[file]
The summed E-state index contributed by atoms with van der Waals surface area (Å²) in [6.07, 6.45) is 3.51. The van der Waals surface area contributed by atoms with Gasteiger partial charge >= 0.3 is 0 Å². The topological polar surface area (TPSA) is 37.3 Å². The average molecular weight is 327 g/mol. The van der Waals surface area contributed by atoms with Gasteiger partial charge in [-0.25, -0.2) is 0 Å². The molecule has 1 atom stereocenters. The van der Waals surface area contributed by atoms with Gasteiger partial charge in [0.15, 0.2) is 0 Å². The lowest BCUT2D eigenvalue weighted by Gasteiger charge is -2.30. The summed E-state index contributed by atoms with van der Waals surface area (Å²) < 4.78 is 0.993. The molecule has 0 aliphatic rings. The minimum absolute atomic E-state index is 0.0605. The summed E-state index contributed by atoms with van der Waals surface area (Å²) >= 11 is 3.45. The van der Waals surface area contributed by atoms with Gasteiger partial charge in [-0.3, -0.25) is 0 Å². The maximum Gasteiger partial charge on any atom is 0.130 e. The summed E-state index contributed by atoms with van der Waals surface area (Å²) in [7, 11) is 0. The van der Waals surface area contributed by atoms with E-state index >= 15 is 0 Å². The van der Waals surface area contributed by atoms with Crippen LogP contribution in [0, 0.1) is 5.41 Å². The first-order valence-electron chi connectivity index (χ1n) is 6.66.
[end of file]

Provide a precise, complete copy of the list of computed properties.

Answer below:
The summed E-state index contributed by atoms with van der Waals surface area (Å²) in [6.07, 6.45) is 3.51. The van der Waals surface area contributed by atoms with Gasteiger partial charge >= 0.3 is 0 Å². The topological polar surface area (TPSA) is 37.3 Å². The average molecular weight is 327 g/mol. The van der Waals surface area contributed by atoms with Gasteiger partial charge in [-0.25, -0.2) is 0 Å². The molecule has 1 atom stereocenters. The van der Waals surface area contributed by atoms with Gasteiger partial charge in [0.15, 0.2) is 0 Å². The lowest BCUT2D eigenvalue weighted by Gasteiger charge is -2.30. The summed E-state index contributed by atoms with van der Waals surface area (Å²) < 4.78 is 0.993. The molecule has 0 aliphatic rings. The minimum absolute atomic E-state index is 0.0605. The summed E-state index contributed by atoms with van der Waals surface area (Å²) >= 11 is 3.45. The van der Waals surface area contributed by atoms with Gasteiger partial charge in [-0.3, -0.25) is 0 Å². The maximum Gasteiger partial charge on any atom is 0.130 e. The summed E-state index contributed by atoms with van der Waals surface area (Å²) in [7, 11) is 0. The van der Waals surface area contributed by atoms with E-state index >= 15 is 0 Å². The van der Waals surface area contributed by atoms with Crippen LogP contribution in [0, 0.1) is 5.41 Å². The first-order valence-electron chi connectivity index (χ1n) is 6.66.